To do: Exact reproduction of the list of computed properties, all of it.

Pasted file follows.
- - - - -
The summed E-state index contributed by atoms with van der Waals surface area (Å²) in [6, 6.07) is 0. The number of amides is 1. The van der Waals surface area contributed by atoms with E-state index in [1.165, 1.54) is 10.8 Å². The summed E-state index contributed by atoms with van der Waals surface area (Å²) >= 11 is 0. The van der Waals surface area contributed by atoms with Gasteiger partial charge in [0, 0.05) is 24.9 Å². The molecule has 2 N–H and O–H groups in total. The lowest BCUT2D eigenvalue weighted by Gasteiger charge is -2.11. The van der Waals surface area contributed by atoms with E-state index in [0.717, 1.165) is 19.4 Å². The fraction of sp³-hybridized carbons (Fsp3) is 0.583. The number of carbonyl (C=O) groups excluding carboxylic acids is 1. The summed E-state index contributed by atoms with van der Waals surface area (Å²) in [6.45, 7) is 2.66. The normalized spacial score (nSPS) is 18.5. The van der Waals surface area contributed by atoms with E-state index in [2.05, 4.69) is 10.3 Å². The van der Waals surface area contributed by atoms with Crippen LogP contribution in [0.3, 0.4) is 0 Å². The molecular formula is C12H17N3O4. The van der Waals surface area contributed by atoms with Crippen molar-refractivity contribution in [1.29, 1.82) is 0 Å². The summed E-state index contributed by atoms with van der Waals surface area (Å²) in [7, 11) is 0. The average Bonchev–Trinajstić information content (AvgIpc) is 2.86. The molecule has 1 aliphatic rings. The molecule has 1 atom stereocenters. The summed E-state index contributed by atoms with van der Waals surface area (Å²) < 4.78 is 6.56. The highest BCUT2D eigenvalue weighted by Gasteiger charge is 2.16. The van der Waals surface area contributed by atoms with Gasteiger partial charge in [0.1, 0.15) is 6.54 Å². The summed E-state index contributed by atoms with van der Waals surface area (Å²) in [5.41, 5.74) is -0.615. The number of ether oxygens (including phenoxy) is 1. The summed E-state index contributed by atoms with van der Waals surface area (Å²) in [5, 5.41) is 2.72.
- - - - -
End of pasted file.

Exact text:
The summed E-state index contributed by atoms with van der Waals surface area (Å²) in [6, 6.07) is 0. The number of amides is 1. The van der Waals surface area contributed by atoms with E-state index in [1.165, 1.54) is 10.8 Å². The summed E-state index contributed by atoms with van der Waals surface area (Å²) >= 11 is 0. The van der Waals surface area contributed by atoms with Gasteiger partial charge in [0, 0.05) is 24.9 Å². The molecule has 2 N–H and O–H groups in total. The lowest BCUT2D eigenvalue weighted by Gasteiger charge is -2.11. The van der Waals surface area contributed by atoms with E-state index in [0.717, 1.165) is 19.4 Å². The fraction of sp³-hybridized carbons (Fsp3) is 0.583. The number of carbonyl (C=O) groups excluding carboxylic acids is 1. The summed E-state index contributed by atoms with van der Waals surface area (Å²) in [6.45, 7) is 2.66. The normalized spacial score (nSPS) is 18.5. The van der Waals surface area contributed by atoms with E-state index in [2.05, 4.69) is 10.3 Å². The van der Waals surface area contributed by atoms with Crippen LogP contribution in [0.3, 0.4) is 0 Å². The molecular formula is C12H17N3O4. The van der Waals surface area contributed by atoms with Crippen molar-refractivity contribution in [1.29, 1.82) is 0 Å². The summed E-state index contributed by atoms with van der Waals surface area (Å²) in [7, 11) is 0. The average Bonchev–Trinajstić information content (AvgIpc) is 2.86. The molecule has 1 aliphatic rings. The molecule has 1 atom stereocenters. The summed E-state index contributed by atoms with van der Waals surface area (Å²) < 4.78 is 6.56. The highest BCUT2D eigenvalue weighted by Gasteiger charge is 2.16. The van der Waals surface area contributed by atoms with Gasteiger partial charge in [0.1, 0.15) is 6.54 Å². The summed E-state index contributed by atoms with van der Waals surface area (Å²) in [5.41, 5.74) is -0.615. The number of ether oxygens (including phenoxy) is 1. The summed E-state index contributed by atoms with van der Waals surface area (Å²) in [5, 5.41) is 2.72.